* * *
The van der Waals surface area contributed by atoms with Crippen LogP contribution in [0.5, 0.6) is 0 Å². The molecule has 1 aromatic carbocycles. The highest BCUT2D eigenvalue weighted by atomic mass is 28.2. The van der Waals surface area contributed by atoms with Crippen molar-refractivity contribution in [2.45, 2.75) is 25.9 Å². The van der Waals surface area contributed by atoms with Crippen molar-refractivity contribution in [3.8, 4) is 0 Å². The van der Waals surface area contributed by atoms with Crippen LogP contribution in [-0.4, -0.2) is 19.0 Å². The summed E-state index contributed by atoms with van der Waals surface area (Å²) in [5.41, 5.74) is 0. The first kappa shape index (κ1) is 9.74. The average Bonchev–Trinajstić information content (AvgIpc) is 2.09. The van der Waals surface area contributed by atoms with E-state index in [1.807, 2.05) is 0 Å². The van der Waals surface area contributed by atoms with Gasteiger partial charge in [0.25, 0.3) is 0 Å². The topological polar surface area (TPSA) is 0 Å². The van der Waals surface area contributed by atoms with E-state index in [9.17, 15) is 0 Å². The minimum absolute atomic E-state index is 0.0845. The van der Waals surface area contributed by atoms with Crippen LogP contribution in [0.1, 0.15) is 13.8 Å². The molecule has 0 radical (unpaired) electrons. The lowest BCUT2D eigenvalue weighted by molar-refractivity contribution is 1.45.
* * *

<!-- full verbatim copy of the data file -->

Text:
The van der Waals surface area contributed by atoms with Crippen LogP contribution in [0.5, 0.6) is 0 Å². The molecule has 1 aromatic carbocycles. The highest BCUT2D eigenvalue weighted by atomic mass is 28.2. The van der Waals surface area contributed by atoms with Crippen molar-refractivity contribution in [2.45, 2.75) is 25.9 Å². The van der Waals surface area contributed by atoms with Crippen molar-refractivity contribution in [3.8, 4) is 0 Å². The van der Waals surface area contributed by atoms with Crippen LogP contribution in [-0.4, -0.2) is 19.0 Å². The summed E-state index contributed by atoms with van der Waals surface area (Å²) in [5.41, 5.74) is 0. The first kappa shape index (κ1) is 9.74. The average Bonchev–Trinajstić information content (AvgIpc) is 2.09. The van der Waals surface area contributed by atoms with E-state index in [1.807, 2.05) is 0 Å². The van der Waals surface area contributed by atoms with Gasteiger partial charge in [0.25, 0.3) is 0 Å². The topological polar surface area (TPSA) is 0 Å². The van der Waals surface area contributed by atoms with E-state index in [9.17, 15) is 0 Å². The minimum absolute atomic E-state index is 0.0845. The van der Waals surface area contributed by atoms with Crippen LogP contribution in [0.1, 0.15) is 13.8 Å². The molecule has 0 radical (unpaired) electrons. The lowest BCUT2D eigenvalue weighted by molar-refractivity contribution is 1.45.